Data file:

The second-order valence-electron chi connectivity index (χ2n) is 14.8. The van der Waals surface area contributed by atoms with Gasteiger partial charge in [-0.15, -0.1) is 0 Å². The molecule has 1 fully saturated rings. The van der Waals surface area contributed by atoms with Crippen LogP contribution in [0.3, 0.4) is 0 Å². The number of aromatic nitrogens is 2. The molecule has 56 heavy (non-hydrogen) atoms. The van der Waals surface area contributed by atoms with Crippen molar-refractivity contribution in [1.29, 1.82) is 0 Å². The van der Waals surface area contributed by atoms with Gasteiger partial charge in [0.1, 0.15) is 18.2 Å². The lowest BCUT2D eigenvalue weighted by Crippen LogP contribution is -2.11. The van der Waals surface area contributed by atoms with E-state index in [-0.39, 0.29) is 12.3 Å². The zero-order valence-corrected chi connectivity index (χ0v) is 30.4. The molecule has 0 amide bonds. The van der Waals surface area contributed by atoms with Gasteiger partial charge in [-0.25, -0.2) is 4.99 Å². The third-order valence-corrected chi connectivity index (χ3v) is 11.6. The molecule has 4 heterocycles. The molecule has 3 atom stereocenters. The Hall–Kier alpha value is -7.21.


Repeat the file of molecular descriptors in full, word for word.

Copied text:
The second-order valence-electron chi connectivity index (χ2n) is 14.8. The van der Waals surface area contributed by atoms with Gasteiger partial charge in [-0.15, -0.1) is 0 Å². The molecule has 1 fully saturated rings. The van der Waals surface area contributed by atoms with Crippen LogP contribution in [0.3, 0.4) is 0 Å². The number of aromatic nitrogens is 2. The molecule has 56 heavy (non-hydrogen) atoms. The van der Waals surface area contributed by atoms with Crippen molar-refractivity contribution in [1.29, 1.82) is 0 Å². The van der Waals surface area contributed by atoms with Gasteiger partial charge in [0.1, 0.15) is 18.2 Å². The lowest BCUT2D eigenvalue weighted by Crippen LogP contribution is -2.11. The van der Waals surface area contributed by atoms with E-state index in [-0.39, 0.29) is 12.3 Å². The zero-order valence-corrected chi connectivity index (χ0v) is 30.4. The molecule has 0 amide bonds. The van der Waals surface area contributed by atoms with Gasteiger partial charge in [-0.25, -0.2) is 4.99 Å². The third-order valence-corrected chi connectivity index (χ3v) is 11.6. The molecule has 4 heterocycles. The molecule has 3 atom stereocenters. The Hall–Kier alpha value is -7.21.